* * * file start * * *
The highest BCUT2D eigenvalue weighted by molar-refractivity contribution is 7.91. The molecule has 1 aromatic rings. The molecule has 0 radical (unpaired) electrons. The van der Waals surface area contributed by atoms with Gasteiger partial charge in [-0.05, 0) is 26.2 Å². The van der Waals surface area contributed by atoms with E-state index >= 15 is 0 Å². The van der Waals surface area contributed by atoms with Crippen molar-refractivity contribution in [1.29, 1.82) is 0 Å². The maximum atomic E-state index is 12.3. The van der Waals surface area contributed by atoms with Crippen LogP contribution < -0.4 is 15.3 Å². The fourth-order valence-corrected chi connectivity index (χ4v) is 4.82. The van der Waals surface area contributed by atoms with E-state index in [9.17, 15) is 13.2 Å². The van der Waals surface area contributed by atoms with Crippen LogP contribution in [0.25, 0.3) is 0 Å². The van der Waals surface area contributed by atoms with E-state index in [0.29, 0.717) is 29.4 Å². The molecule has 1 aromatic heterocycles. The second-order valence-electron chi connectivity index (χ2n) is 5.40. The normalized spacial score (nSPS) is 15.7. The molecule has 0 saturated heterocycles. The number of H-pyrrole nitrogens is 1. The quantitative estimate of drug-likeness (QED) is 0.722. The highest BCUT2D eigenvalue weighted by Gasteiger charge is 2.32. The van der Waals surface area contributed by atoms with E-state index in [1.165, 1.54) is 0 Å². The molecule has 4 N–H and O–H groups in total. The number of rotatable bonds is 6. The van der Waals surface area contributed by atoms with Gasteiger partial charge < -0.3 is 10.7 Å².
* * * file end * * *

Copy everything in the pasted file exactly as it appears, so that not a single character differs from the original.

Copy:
The highest BCUT2D eigenvalue weighted by molar-refractivity contribution is 7.91. The molecule has 1 aromatic rings. The molecule has 0 radical (unpaired) electrons. The van der Waals surface area contributed by atoms with Gasteiger partial charge in [-0.05, 0) is 26.2 Å². The van der Waals surface area contributed by atoms with E-state index >= 15 is 0 Å². The van der Waals surface area contributed by atoms with Crippen molar-refractivity contribution in [1.29, 1.82) is 0 Å². The maximum atomic E-state index is 12.3. The van der Waals surface area contributed by atoms with Crippen LogP contribution < -0.4 is 15.3 Å². The fourth-order valence-corrected chi connectivity index (χ4v) is 4.82. The van der Waals surface area contributed by atoms with E-state index in [9.17, 15) is 13.2 Å². The van der Waals surface area contributed by atoms with Crippen LogP contribution in [0.25, 0.3) is 0 Å². The van der Waals surface area contributed by atoms with E-state index in [0.29, 0.717) is 29.4 Å². The molecule has 1 aromatic heterocycles. The second-order valence-electron chi connectivity index (χ2n) is 5.40. The normalized spacial score (nSPS) is 15.7. The molecule has 0 saturated heterocycles. The number of H-pyrrole nitrogens is 1. The quantitative estimate of drug-likeness (QED) is 0.722. The highest BCUT2D eigenvalue weighted by Gasteiger charge is 2.32. The van der Waals surface area contributed by atoms with E-state index in [1.165, 1.54) is 0 Å². The molecule has 4 N–H and O–H groups in total. The number of rotatable bonds is 6. The van der Waals surface area contributed by atoms with Gasteiger partial charge < -0.3 is 10.7 Å².